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Using ~-san, ~-kun, ~-sama while addressing other people is common in Japanese culture.But Law uses ya as suffix while addressing people, like in the nicknames Strawhat-ya for Luffy and Blackleg-ya for Sanji, and in real names Zoro-ya, Nami-ya and Nico-ya.

Ya are translated as Mr. or Miss. in English. But in Japanese adding ya defines someone's profession. It is not that Law does not use ~-san at all, Like with Corazon and sarcastically with Vergo. As stated in this page.

So why does Law use ya rather then ~-san, ~-kun, etc. while addressing others?

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    Related: anime.stackexchange.com/q/3317/6166 – Peter Raeves Jun 24 '15 at 8:44
  • @PeterRaeves I thought 1st so , but here Law does not end his sentence with ya, only while addressing and not for all , he use san too as stated above – mirroroftruth Jun 24 '15 at 9:34
  • You might want to cite some instances (the sentence if you know some Japanese to type them out, or episode number and timestamp) so that we all can confirm whether it is an honorific, or just a sentence ending. – nhahtdh Jun 24 '15 at 10:43
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    @nhahtdh It is mentioned at wikia and SBS. He only uses it in the vocative case and not at the end of his sentences. Youtube 1 – Peter Raeves Jun 24 '15 at 12:48
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From the SBS (質問を募集する, "I'm Taking Questions") question and answer column of volume 62, chapter 609, page 122:

D: Like "Mugiwara-ya", Law-san tends to call people with the "-ya" suffix, but in the case where the person's last name is "Tsuchiya", then does that become "Tsuchiya-ya"? Please tell me Law-san♡ P.N. HeartLoveWoman

O: Mr. Law—they're calling you --! ............. Aw he won't come-. Let me answer instead. A long time ago, around maybe the Edo period--. There was this thing called "Yagō". So if for instance, in the case where there were two Mr. commoners named "Tomekichi-san", things like "Dōgu-ya no Tomekichi" (Tomekichi of the Tool shop) or "Oke-ya no Tomekichi" (Tomekichi of the Bathtub maker); something with "~ya" would be used in place of a last name-. Like how you shout "Tamaya~" at the fireworks or "Nakamuraya" from Kabuki; have you heard of those? In other words, he just goes with the flow. Right, Law-san?

L: Yeah.

"D" denotes the reader (dokusha), "O" denotes Oda, the author, "L" denotes Law.

Essentially it's as as if Law is calling Luffy "Strawhatter" or "Strawhat guy." Like you would refer to a butcher (nikuya) or a baker (panya) by the shop they run. Note that no honorific is applied, so you cannot assume this to be polite. You could say it puts a bit if the distance between the speaker and the one they are speaking to. Much like in a MMO party where someone calls you by your class or your role instead of your character name.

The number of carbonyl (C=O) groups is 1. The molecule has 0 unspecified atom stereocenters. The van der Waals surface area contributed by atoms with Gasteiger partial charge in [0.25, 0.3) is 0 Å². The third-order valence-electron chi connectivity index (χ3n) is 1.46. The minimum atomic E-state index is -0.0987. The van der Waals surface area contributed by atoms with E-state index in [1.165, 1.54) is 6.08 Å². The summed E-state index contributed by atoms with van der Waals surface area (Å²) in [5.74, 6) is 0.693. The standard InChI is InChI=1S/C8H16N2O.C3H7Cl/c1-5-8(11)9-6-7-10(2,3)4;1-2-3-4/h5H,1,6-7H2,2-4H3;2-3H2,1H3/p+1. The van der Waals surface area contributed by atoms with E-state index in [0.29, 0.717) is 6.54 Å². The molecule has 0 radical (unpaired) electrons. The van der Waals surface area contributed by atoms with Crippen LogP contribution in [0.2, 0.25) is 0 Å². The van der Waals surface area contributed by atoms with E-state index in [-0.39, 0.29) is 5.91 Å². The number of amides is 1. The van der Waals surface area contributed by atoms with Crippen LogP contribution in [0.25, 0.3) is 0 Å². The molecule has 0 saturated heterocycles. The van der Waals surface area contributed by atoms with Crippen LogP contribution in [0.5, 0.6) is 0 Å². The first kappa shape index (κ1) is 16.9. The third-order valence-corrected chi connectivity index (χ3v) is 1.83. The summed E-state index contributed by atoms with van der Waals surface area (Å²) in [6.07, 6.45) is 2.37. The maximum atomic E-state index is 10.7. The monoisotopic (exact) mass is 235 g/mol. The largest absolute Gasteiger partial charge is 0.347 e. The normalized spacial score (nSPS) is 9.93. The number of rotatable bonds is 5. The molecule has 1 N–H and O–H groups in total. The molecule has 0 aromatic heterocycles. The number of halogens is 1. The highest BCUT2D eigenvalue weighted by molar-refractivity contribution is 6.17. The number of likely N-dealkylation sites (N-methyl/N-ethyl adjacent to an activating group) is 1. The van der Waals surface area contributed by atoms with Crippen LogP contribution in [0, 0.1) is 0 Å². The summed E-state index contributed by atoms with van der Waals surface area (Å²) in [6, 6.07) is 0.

• Then how does the fact that he uses it on first names too fit in? Like Nico-ya or Nami-ya. Or would that be part of the "Law just goes with the flow" and has become creative in its usage? – Peter Raeves Jun 24 '15 at 12:52
  • It's assumed he goes by distinctive features, familiarity, or titles in his name. Zoro and Nami are Zoro-ya and Nami-ya, respectively. While Robin and Chopper are Nico-ya and Tony-ya, but Sanji is Black Leg-ya. Usopp, Franky, and Brooks aren't that well-known but have distinctive features, so they are Nose-ya, Robo-ya, and Bone-ya, respectively. – кяαzєя Jun 24 '15 at 13:05
  • While searching i found the SBS you posted ,as it say he In other words, he just goes with the flow, so this means he is just using ya to all because he used it to address luffy – mirroroftruth Jun 24 '15 at 15:08
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や [ya] is the kansaiben flavor of the copula verb です [desu], OR だ [da]. Kansaiben is a language that isn't official in Japan. It is like a dialect. Therefore it could be that to emphasize his character it chooses to use that instead of the ~san, ~kun or any other honorific expressions.

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    While -ya is indeed equivalent to -desu in Kansaiben, I don't think it is comparable to -san, or -kun, since they serve different purposes. – nhahtdh Jun 24 '15 at 10:42

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